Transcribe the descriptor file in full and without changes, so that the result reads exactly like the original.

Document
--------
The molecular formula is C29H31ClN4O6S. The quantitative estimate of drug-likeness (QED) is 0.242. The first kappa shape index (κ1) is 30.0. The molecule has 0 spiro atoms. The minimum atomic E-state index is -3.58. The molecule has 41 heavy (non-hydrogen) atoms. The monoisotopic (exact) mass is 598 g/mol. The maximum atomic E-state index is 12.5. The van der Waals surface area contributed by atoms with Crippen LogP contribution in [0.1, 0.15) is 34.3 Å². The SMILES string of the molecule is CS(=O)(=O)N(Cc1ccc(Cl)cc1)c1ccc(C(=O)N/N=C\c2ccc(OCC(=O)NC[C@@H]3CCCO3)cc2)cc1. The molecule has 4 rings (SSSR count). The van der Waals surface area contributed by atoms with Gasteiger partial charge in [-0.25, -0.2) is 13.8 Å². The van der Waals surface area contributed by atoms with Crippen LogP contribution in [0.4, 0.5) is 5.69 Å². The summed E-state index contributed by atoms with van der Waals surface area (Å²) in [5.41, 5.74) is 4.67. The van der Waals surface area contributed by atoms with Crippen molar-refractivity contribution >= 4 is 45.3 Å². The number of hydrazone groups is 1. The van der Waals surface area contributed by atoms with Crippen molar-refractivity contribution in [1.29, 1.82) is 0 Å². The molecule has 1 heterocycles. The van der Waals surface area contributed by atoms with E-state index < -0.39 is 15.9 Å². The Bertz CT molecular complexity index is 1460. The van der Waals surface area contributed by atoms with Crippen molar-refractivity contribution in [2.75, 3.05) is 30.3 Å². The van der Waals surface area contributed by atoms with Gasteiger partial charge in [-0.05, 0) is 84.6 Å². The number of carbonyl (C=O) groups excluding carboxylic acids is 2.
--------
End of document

The molecular formula is C29H31ClN4O6S. The quantitative estimate of drug-likeness (QED) is 0.242. The first kappa shape index (κ1) is 30.0. The molecule has 0 spiro atoms. The minimum atomic E-state index is -3.58. The molecule has 41 heavy (non-hydrogen) atoms. The monoisotopic (exact) mass is 598 g/mol. The maximum atomic E-state index is 12.5. The van der Waals surface area contributed by atoms with Crippen LogP contribution in [0.1, 0.15) is 34.3 Å². The SMILES string of the molecule is CS(=O)(=O)N(Cc1ccc(Cl)cc1)c1ccc(C(=O)N/N=C\c2ccc(OCC(=O)NC[C@@H]3CCCO3)cc2)cc1. The molecule has 4 rings (SSSR count). The van der Waals surface area contributed by atoms with Gasteiger partial charge in [-0.25, -0.2) is 13.8 Å². The van der Waals surface area contributed by atoms with Crippen LogP contribution in [0.4, 0.5) is 5.69 Å². The summed E-state index contributed by atoms with van der Waals surface area (Å²) in [5.41, 5.74) is 4.67. The van der Waals surface area contributed by atoms with Crippen molar-refractivity contribution >= 4 is 45.3 Å². The number of hydrazone groups is 1. The van der Waals surface area contributed by atoms with Crippen molar-refractivity contribution in [1.29, 1.82) is 0 Å². The molecule has 1 heterocycles. The van der Waals surface area contributed by atoms with E-state index < -0.39 is 15.9 Å². The Bertz CT molecular complexity index is 1460. The van der Waals surface area contributed by atoms with Crippen molar-refractivity contribution in [2.75, 3.05) is 30.3 Å². The van der Waals surface area contributed by atoms with Gasteiger partial charge in [-0.05, 0) is 84.6 Å². The number of carbonyl (C=O) groups excluding carboxylic acids is 2.